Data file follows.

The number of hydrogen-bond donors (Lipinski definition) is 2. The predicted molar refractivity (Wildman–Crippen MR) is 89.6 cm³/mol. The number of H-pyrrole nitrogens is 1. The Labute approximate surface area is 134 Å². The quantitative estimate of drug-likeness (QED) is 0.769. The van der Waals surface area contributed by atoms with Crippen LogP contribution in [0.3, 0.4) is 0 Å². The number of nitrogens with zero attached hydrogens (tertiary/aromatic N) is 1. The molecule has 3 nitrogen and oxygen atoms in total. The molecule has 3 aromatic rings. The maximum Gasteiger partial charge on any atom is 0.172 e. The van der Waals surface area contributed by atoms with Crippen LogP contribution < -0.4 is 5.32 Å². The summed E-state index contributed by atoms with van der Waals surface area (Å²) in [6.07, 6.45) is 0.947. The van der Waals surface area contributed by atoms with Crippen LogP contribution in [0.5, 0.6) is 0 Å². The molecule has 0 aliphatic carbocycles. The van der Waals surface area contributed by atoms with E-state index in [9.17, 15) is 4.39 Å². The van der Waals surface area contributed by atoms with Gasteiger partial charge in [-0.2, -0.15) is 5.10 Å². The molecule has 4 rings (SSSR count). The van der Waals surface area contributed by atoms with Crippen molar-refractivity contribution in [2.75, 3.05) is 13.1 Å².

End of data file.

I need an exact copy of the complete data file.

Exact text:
The number of hydrogen-bond donors (Lipinski definition) is 2. The predicted molar refractivity (Wildman–Crippen MR) is 89.6 cm³/mol. The number of H-pyrrole nitrogens is 1. The Labute approximate surface area is 134 Å². The quantitative estimate of drug-likeness (QED) is 0.769. The van der Waals surface area contributed by atoms with Crippen LogP contribution in [0.3, 0.4) is 0 Å². The number of nitrogens with zero attached hydrogens (tertiary/aromatic N) is 1. The molecule has 3 nitrogen and oxygen atoms in total. The molecule has 3 aromatic rings. The maximum Gasteiger partial charge on any atom is 0.172 e. The van der Waals surface area contributed by atoms with Crippen LogP contribution < -0.4 is 5.32 Å². The summed E-state index contributed by atoms with van der Waals surface area (Å²) in [6.07, 6.45) is 0.947. The van der Waals surface area contributed by atoms with Crippen LogP contribution in [0.5, 0.6) is 0 Å². The molecule has 0 aliphatic carbocycles. The van der Waals surface area contributed by atoms with E-state index in [9.17, 15) is 4.39 Å². The van der Waals surface area contributed by atoms with Gasteiger partial charge in [-0.2, -0.15) is 5.10 Å². The molecule has 4 rings (SSSR count). The van der Waals surface area contributed by atoms with Crippen molar-refractivity contribution in [2.75, 3.05) is 13.1 Å².